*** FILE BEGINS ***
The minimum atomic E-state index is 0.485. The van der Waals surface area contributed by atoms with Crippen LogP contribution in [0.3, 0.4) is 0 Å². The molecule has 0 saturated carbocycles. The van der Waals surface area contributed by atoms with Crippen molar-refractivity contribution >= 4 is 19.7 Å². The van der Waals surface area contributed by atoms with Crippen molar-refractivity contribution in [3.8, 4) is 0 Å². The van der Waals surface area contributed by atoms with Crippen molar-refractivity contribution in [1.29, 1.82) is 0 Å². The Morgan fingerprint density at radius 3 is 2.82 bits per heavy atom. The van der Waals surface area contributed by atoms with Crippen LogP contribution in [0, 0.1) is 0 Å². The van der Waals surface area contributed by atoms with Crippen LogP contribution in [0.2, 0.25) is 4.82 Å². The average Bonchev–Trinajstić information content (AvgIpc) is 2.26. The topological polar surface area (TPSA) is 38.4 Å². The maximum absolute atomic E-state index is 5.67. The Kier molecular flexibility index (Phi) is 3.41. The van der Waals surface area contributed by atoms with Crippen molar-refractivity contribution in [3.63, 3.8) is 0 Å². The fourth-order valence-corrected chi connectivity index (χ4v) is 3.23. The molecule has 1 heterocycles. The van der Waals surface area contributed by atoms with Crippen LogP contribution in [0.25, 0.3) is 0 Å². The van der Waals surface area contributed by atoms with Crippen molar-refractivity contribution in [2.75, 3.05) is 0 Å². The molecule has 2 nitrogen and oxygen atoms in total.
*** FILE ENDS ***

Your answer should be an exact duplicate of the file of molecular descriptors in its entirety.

The minimum atomic E-state index is 0.485. The van der Waals surface area contributed by atoms with Crippen LogP contribution in [0.3, 0.4) is 0 Å². The molecule has 0 saturated carbocycles. The van der Waals surface area contributed by atoms with Crippen molar-refractivity contribution >= 4 is 19.7 Å². The van der Waals surface area contributed by atoms with Crippen molar-refractivity contribution in [3.8, 4) is 0 Å². The van der Waals surface area contributed by atoms with Crippen molar-refractivity contribution in [1.29, 1.82) is 0 Å². The Morgan fingerprint density at radius 3 is 2.82 bits per heavy atom. The van der Waals surface area contributed by atoms with Crippen LogP contribution in [0, 0.1) is 0 Å². The van der Waals surface area contributed by atoms with Crippen LogP contribution in [0.2, 0.25) is 4.82 Å². The average Bonchev–Trinajstić information content (AvgIpc) is 2.26. The topological polar surface area (TPSA) is 38.4 Å². The maximum absolute atomic E-state index is 5.67. The Kier molecular flexibility index (Phi) is 3.41. The van der Waals surface area contributed by atoms with Crippen molar-refractivity contribution in [3.63, 3.8) is 0 Å². The fourth-order valence-corrected chi connectivity index (χ4v) is 3.23. The molecule has 1 heterocycles. The van der Waals surface area contributed by atoms with Crippen LogP contribution in [0.25, 0.3) is 0 Å². The van der Waals surface area contributed by atoms with Crippen molar-refractivity contribution in [2.75, 3.05) is 0 Å². The molecule has 2 nitrogen and oxygen atoms in total.